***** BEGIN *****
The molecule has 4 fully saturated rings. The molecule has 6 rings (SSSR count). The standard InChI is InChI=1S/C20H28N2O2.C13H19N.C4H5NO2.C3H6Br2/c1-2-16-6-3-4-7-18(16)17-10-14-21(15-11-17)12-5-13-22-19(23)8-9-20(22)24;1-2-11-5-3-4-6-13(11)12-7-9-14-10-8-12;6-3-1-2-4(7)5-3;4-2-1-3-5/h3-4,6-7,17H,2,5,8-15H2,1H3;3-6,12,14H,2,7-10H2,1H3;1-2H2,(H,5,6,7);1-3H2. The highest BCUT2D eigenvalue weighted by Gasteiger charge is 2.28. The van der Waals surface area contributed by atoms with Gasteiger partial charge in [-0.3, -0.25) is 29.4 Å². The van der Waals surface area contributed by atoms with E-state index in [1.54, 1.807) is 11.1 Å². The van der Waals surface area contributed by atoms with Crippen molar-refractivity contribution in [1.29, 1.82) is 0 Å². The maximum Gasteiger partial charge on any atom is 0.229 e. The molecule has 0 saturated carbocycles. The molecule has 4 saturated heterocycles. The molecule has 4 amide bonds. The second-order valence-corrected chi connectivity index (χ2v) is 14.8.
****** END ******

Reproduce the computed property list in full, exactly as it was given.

The molecule has 4 fully saturated rings. The molecule has 6 rings (SSSR count). The standard InChI is InChI=1S/C20H28N2O2.C13H19N.C4H5NO2.C3H6Br2/c1-2-16-6-3-4-7-18(16)17-10-14-21(15-11-17)12-5-13-22-19(23)8-9-20(22)24;1-2-11-5-3-4-6-13(11)12-7-9-14-10-8-12;6-3-1-2-4(7)5-3;4-2-1-3-5/h3-4,6-7,17H,2,5,8-15H2,1H3;3-6,12,14H,2,7-10H2,1H3;1-2H2,(H,5,6,7);1-3H2. The highest BCUT2D eigenvalue weighted by Gasteiger charge is 2.28. The van der Waals surface area contributed by atoms with Gasteiger partial charge in [-0.3, -0.25) is 29.4 Å². The van der Waals surface area contributed by atoms with E-state index in [1.54, 1.807) is 11.1 Å². The van der Waals surface area contributed by atoms with Crippen molar-refractivity contribution in [1.29, 1.82) is 0 Å². The maximum Gasteiger partial charge on any atom is 0.229 e. The molecule has 0 saturated carbocycles. The molecule has 4 saturated heterocycles. The molecule has 4 amide bonds. The second-order valence-corrected chi connectivity index (χ2v) is 14.8.